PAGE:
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Drugs & Medical Devices

Federal Agency Reports NIH Doesn’t Consider Drug Affordability

— December 16, 2020

GAO asks NIH to consider affordability of drugs and make prices more transparent to patients.

The Government Accountability Office (GAO), a federal watchdog agency, recently discovered the National Institutes of Health (NIH) does not consider whether a medication it licenses to a pharmaceutical company is affordable to patients and does little to make drug pricing information transparent.  These findings come during a time in which there is growing concern regarding the affordability of prescription drugs, and the failure to consider how licensing may negatively interfere with public health means, moving forward, the organization needs to make more concerted efforts to disclose data and monitor for anti-competitive practices.

“The level of information that NIH publicly reports at present does not allow researchers or members of the public to evaluate the effectiveness of licensing, an important element of NIH’s broader intellectual property management practices,” the GAO said.

Federal Agency Reports NIH Doesn't Consider Drug Affordability
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The medications reviewed included new treatments for diseases such as cancer and HIV that would provide “substantial revenues for the pharmaceutical industry,” according to the GAO’s report, which further contends, “The NIH does not report which of its patents are licensed or release metrics to understand the affect these deals have on the public.  Information of this kind is necessary for a better understanding of NIH’s role in drug development and, more broadly, of the impact of various facets of NIH’s management of its intellectual property on public health…Generally, the NIH has failed to be more assertive about ensuring government-funded research can provide sufficient access to the public.”

The NIH responded its staff lacks expertise concerning drug pricing and affordability and said there are concerns that “pricing stipulations might prompt pharmaceutical companies to shy away from reaching deals and hamper innovation, which is why the NIH removed such language from contracts in 1995.”

The GAO is suggesting that language be incorporated into its licensing agreements which block drug makers from taking anti-competition measures for drugs that have been brought to market with taxpayer dollars.  It is also asking the organization to be more transparent by disclosing license information and affordability and making this information easily accessible to patients.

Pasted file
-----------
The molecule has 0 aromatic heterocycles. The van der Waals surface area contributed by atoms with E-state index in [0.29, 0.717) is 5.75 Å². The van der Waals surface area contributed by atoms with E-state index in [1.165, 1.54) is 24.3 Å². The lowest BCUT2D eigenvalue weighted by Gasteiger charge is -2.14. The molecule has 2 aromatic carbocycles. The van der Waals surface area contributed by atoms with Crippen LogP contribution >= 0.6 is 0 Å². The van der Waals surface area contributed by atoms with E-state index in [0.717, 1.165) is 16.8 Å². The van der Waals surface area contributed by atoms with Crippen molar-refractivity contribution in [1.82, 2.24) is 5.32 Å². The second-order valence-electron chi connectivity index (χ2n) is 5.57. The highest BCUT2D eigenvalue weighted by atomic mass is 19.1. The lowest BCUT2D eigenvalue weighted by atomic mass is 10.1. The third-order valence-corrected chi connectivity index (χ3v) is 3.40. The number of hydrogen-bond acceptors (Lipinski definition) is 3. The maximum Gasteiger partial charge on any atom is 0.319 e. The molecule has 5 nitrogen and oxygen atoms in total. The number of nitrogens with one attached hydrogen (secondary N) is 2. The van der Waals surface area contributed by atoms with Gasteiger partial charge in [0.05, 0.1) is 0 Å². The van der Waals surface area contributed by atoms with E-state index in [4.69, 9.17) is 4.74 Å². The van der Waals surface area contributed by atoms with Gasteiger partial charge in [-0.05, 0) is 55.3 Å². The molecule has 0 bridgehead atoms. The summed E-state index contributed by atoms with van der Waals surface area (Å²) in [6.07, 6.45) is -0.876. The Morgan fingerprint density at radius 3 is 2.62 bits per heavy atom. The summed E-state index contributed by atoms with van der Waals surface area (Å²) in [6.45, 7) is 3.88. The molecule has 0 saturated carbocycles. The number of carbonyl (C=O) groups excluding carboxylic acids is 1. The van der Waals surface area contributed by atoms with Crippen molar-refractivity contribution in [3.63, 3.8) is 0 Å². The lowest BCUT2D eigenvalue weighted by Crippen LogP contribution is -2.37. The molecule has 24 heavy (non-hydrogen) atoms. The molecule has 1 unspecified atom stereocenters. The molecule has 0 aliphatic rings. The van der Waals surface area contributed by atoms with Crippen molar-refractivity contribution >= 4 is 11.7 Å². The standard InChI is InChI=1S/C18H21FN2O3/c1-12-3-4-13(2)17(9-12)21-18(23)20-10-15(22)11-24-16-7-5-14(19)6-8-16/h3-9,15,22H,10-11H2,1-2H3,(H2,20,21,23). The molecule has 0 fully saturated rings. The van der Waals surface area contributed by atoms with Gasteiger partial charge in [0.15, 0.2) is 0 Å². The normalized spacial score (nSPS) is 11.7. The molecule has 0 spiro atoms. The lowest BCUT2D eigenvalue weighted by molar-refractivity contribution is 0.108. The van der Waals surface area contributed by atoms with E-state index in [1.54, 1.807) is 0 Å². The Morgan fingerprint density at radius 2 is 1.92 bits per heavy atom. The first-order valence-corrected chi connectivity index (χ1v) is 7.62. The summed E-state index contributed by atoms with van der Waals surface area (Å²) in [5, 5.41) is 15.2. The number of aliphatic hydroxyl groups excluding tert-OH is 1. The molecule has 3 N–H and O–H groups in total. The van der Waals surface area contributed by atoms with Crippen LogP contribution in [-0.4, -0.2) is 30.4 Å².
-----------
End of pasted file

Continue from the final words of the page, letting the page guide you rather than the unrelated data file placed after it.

Senior Research Fellow at the Mercatus Center, Robert Graboyes, PhD, said, “In the healthcare market, only very specific policies tailored toward insurer-level prices will likely help consumers.  In fact, under perfect competition, prices are universally known and vary little across buyers and sellers.  However, those conditions are absent in many or most American healthcare markets.”

Jacob Sherkow, a law professor at the University of Illinois at Urbana-Champaign, said, “Whether the recommendations in the report are strong enough to effect actual change remain uncertain.”  He added, asking for language requiring drug companies avoid anti-competitive behavior is “nothing licensees couldn’t do in theory already.  Simply stating so in the license ain’t gonna do much.  I wish the report was more forceful about its recommendations concerning data transparency, but even this little bit is better than nothing. In data, like life, we shouldn’t let the perfect be the enemy of the good.”

Brook Baker, a professor at Northeastern University School of Law and a senior policy analyst for the Health GAP advocacy group, said the GAO’s suggestions are “limited” at best and the agency’s report “does not concentrate on central problems in oversight of government licensing decisions – when exclusivity is given, how long it lasts, how public investments should be reflected in pricing and distribution practices, and control over unreasonable pricing.”


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